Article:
Principal photography for Mrs. Brown's Boys D'Movie began on 1 September 2013 in Dublin. Filming locations included Moore Street, Dublin quays, Father Matthew Square, The Customs House and Wimbledon Studios. Filming was completed on 25 October 2013.
The Script recorded a song for the film called "Hail, Rain or Sunshine".
The film had its world premiere on 25 June 2014 at the Savoy Cinema in Dublin, with Brendan O'Carroll and the rest of the cast in attendance.
The distributors of the film did not screen the film for critics in advance of its release.
The film earned Â£4.3 million in the UK and Ireland in its opening weekend, breaking records in Ireland for the highest box office gross on the opening day of an Irish-made film. It was top of the UK and Ireland box office in this opening weekend, ahead of The Fault in Our Stars which took Â£1.7 million. It maintained its #1 spot for a second week, in which it grossed another Â£2.1 million, the only film to pass Â£1 million that week. For its third week, it took Â£1.08 million, but fell to third behind Transformers: Age of Extinction and How to Train Your Dragon 2.
With a total gross of Â£14.7 million, it was the third highest grossing British or Irish film in the domestic market in 2014, behind The Inbetweeners 2 and Paddington.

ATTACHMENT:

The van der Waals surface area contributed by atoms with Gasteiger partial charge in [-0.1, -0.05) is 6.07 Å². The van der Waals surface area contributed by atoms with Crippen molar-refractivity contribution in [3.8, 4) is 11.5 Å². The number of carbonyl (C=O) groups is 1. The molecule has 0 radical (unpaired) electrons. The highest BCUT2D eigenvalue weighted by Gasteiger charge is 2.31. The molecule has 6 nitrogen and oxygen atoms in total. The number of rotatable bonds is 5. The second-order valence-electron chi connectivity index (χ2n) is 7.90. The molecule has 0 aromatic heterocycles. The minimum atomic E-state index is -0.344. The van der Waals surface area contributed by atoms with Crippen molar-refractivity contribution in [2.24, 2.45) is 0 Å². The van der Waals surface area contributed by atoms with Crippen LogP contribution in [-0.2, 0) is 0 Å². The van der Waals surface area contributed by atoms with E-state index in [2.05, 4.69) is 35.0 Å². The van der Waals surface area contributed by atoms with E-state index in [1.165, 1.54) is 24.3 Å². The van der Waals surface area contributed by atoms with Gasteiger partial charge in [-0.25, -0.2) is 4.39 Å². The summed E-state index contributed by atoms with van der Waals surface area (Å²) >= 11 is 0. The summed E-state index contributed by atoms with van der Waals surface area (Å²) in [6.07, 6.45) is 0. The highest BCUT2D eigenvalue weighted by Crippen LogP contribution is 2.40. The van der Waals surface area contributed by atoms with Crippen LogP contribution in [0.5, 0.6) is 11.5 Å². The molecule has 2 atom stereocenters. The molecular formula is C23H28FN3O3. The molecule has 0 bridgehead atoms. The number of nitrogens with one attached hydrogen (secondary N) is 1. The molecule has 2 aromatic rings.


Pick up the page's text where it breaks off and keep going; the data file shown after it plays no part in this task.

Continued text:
The film received a negative reception from critics. Rotten Tomatoes gave it an 8% rating based on 13 reviews, with 12 negative reviews and 1 positive review.
Mike McCahill of The Guardian gave the film 1 star out of 5 and called it "a flatly indifferent cash-in". He predicted that although the devoted fanbase of the sitcom would make it as much of a commercial success as The Inbetweeners Movie, it did not deserve to be. In The Daily Telegraph, writer Robbie Collin also gave the film 1 star out of 5. He was highly critical of the Chinese character Mr Wang, played by OâCarroll "with his eyes narrowed and Ls and Rs switched, while making little karate-choppy motions in the air with his hands", calling it "something close to anti-funny". He also said that the sitcom's inclusion of bloopers and characters breaking the fourth wall didn't translate to the format of cinema without "very clever lateral thinking", which the film lacked. Donald Clarke of The Irish Times called the film "overstretched, underwritten, sluggishly paced and unsettled by the discombobulating move from studio to location" and concluded, "the gags are clunky, the dialogue is leaden and the story is threadbare." Another 1-star review came from Empire, who remarked: "almost avant-garde in its commitment to unfunny, it's shambolically performed by the majority of its cast, and shot and edited in a fashion so slapdash it seems like a movie made almost entirely by competition winners." Stephen Kelly of Total Film also gave the film 1 star out of 5 and said that it will "leave even the most fervent of fans disappointed by its abattoir of wit" because "while the TV show possesses a warm, ramshackle appeal, this story of granny Agnes Brown trying to save a Dublin market from d'foreigners (boo!) is not only out of its comfort zone, but full of cold, mean-spirited gags about the blind, an Indian man everyone thinks is Jamaican (um, LOL?) and [a] Chinese caricature so dazzlingly racist it beggars belief."